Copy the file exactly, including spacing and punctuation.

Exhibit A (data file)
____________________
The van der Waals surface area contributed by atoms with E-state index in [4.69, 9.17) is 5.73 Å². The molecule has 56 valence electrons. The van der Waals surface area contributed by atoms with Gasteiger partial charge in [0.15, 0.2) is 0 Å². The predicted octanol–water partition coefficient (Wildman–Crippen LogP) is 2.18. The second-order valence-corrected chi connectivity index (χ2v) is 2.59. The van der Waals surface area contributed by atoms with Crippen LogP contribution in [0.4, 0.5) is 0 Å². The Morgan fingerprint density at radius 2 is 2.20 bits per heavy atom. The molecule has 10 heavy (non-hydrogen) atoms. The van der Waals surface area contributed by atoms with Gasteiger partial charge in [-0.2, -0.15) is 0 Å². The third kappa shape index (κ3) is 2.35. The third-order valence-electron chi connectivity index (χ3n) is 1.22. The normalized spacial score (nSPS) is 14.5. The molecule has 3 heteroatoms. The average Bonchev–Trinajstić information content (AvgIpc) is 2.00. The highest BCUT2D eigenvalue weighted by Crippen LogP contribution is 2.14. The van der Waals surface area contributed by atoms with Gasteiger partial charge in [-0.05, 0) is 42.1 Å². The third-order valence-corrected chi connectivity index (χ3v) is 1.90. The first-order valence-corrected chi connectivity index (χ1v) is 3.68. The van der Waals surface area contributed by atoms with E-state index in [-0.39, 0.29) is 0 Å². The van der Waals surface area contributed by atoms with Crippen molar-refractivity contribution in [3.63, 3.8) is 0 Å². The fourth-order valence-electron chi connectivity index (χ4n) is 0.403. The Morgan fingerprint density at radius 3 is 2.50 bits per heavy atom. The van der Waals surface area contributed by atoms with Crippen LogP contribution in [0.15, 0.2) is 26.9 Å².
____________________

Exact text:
The van der Waals surface area contributed by atoms with E-state index in [4.69, 9.17) is 5.73 Å². The molecule has 56 valence electrons. The van der Waals surface area contributed by atoms with Gasteiger partial charge in [0.15, 0.2) is 0 Å². The predicted octanol–water partition coefficient (Wildman–Crippen LogP) is 2.18. The second-order valence-corrected chi connectivity index (χ2v) is 2.59. The van der Waals surface area contributed by atoms with Crippen LogP contribution in [0.4, 0.5) is 0 Å². The Morgan fingerprint density at radius 2 is 2.20 bits per heavy atom. The molecule has 10 heavy (non-hydrogen) atoms. The van der Waals surface area contributed by atoms with Gasteiger partial charge in [-0.2, -0.15) is 0 Å². The third kappa shape index (κ3) is 2.35. The third-order valence-electron chi connectivity index (χ3n) is 1.22. The normalized spacial score (nSPS) is 14.5. The molecule has 3 heteroatoms. The average Bonchev–Trinajstić information content (AvgIpc) is 2.00. The highest BCUT2D eigenvalue weighted by Crippen LogP contribution is 2.14. The van der Waals surface area contributed by atoms with Gasteiger partial charge in [-0.05, 0) is 42.1 Å². The third-order valence-corrected chi connectivity index (χ3v) is 1.90. The first-order valence-corrected chi connectivity index (χ1v) is 3.68. The van der Waals surface area contributed by atoms with E-state index in [-0.39, 0.29) is 0 Å². The van der Waals surface area contributed by atoms with Crippen molar-refractivity contribution in [3.63, 3.8) is 0 Å². The fourth-order valence-electron chi connectivity index (χ4n) is 0.403. The Morgan fingerprint density at radius 3 is 2.50 bits per heavy atom. The van der Waals surface area contributed by atoms with Crippen LogP contribution in [0.15, 0.2) is 26.9 Å².